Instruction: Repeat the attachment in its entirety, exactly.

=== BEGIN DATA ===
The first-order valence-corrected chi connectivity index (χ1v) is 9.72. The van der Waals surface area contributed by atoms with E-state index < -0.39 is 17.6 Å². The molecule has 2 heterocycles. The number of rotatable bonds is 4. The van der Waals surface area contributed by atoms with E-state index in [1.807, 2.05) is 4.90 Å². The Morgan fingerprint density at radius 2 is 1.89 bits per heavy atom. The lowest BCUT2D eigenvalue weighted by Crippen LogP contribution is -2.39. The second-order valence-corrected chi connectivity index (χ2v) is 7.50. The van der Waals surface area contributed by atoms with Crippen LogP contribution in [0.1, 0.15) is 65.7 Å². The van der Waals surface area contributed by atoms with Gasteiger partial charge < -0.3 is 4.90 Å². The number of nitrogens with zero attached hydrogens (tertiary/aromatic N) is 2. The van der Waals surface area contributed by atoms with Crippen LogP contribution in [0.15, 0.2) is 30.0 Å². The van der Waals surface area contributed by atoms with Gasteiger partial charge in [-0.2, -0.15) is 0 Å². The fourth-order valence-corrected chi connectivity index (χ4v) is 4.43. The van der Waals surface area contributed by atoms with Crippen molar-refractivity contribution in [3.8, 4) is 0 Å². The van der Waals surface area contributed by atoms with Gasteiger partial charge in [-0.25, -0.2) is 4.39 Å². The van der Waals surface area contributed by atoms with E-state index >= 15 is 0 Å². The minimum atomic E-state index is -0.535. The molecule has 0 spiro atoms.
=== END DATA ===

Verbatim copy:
The first-order valence-corrected chi connectivity index (χ1v) is 9.72. The van der Waals surface area contributed by atoms with E-state index < -0.39 is 17.6 Å². The molecule has 2 heterocycles. The number of rotatable bonds is 4. The van der Waals surface area contributed by atoms with E-state index in [1.807, 2.05) is 4.90 Å². The Morgan fingerprint density at radius 2 is 1.89 bits per heavy atom. The lowest BCUT2D eigenvalue weighted by Crippen LogP contribution is -2.39. The second-order valence-corrected chi connectivity index (χ2v) is 7.50. The van der Waals surface area contributed by atoms with Crippen LogP contribution in [0.1, 0.15) is 65.7 Å². The van der Waals surface area contributed by atoms with Gasteiger partial charge < -0.3 is 4.90 Å². The number of nitrogens with zero attached hydrogens (tertiary/aromatic N) is 2. The van der Waals surface area contributed by atoms with Crippen LogP contribution in [0.15, 0.2) is 30.0 Å². The van der Waals surface area contributed by atoms with Gasteiger partial charge in [-0.2, -0.15) is 0 Å². The fourth-order valence-corrected chi connectivity index (χ4v) is 4.43. The van der Waals surface area contributed by atoms with Crippen molar-refractivity contribution in [3.8, 4) is 0 Å². The van der Waals surface area contributed by atoms with Gasteiger partial charge in [-0.25, -0.2) is 4.39 Å². The van der Waals surface area contributed by atoms with E-state index >= 15 is 0 Å². The minimum atomic E-state index is -0.535. The molecule has 0 spiro atoms.